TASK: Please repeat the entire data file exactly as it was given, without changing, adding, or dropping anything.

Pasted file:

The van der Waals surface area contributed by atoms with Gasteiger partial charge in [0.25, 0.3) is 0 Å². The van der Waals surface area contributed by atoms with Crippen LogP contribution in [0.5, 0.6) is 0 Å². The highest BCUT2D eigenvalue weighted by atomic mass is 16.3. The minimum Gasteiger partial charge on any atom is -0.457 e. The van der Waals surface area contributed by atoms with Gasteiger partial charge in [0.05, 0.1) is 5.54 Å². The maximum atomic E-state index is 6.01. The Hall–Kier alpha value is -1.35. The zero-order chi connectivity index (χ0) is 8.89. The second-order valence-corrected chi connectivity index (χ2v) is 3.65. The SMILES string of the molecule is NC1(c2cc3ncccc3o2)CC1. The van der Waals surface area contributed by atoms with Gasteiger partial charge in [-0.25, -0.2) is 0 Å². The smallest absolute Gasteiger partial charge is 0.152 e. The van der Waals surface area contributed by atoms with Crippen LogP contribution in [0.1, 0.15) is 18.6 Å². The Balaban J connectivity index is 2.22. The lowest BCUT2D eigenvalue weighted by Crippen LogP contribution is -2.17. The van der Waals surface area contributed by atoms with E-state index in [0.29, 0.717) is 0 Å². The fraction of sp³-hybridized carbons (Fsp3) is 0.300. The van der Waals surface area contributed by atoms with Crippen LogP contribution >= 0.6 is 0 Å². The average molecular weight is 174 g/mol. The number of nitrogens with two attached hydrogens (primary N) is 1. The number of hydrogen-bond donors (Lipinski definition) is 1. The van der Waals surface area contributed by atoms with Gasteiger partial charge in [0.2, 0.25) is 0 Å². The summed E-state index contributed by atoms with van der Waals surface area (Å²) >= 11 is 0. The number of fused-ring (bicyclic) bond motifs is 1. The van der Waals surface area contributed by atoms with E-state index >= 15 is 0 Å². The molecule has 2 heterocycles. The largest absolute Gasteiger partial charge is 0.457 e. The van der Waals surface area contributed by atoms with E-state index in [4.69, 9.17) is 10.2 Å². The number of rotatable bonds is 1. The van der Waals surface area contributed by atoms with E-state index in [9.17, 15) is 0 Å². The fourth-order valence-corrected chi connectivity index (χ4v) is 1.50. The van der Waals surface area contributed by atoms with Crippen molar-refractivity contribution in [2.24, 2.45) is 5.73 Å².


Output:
The van der Waals surface area contributed by atoms with Gasteiger partial charge in [0.25, 0.3) is 0 Å². The van der Waals surface area contributed by atoms with Crippen LogP contribution in [0.5, 0.6) is 0 Å². The highest BCUT2D eigenvalue weighted by atomic mass is 16.3. The minimum Gasteiger partial charge on any atom is -0.457 e. The van der Waals surface area contributed by atoms with Gasteiger partial charge in [0.05, 0.1) is 5.54 Å². The maximum atomic E-state index is 6.01. The Hall–Kier alpha value is -1.35. The zero-order chi connectivity index (χ0) is 8.89. The second-order valence-corrected chi connectivity index (χ2v) is 3.65. The SMILES string of the molecule is NC1(c2cc3ncccc3o2)CC1. The van der Waals surface area contributed by atoms with Gasteiger partial charge in [-0.25, -0.2) is 0 Å². The smallest absolute Gasteiger partial charge is 0.152 e. The van der Waals surface area contributed by atoms with Crippen LogP contribution in [0.1, 0.15) is 18.6 Å². The Balaban J connectivity index is 2.22. The lowest BCUT2D eigenvalue weighted by Crippen LogP contribution is -2.17. The van der Waals surface area contributed by atoms with E-state index in [0.29, 0.717) is 0 Å². The fraction of sp³-hybridized carbons (Fsp3) is 0.300. The van der Waals surface area contributed by atoms with Crippen LogP contribution >= 0.6 is 0 Å². The average molecular weight is 174 g/mol. The number of nitrogens with two attached hydrogens (primary N) is 1. The number of hydrogen-bond donors (Lipinski definition) is 1. The van der Waals surface area contributed by atoms with Gasteiger partial charge in [0.2, 0.25) is 0 Å². The summed E-state index contributed by atoms with van der Waals surface area (Å²) >= 11 is 0. The number of fused-ring (bicyclic) bond motifs is 1. The van der Waals surface area contributed by atoms with E-state index >= 15 is 0 Å². The molecule has 2 heterocycles. The largest absolute Gasteiger partial charge is 0.457 e. The van der Waals surface area contributed by atoms with E-state index in [4.69, 9.17) is 10.2 Å². The number of rotatable bonds is 1. The van der Waals surface area contributed by atoms with E-state index in [9.17, 15) is 0 Å². The fourth-order valence-corrected chi connectivity index (χ4v) is 1.50. The van der Waals surface area contributed by atoms with Crippen molar-refractivity contribution in [2.24, 2.45) is 5.73 Å².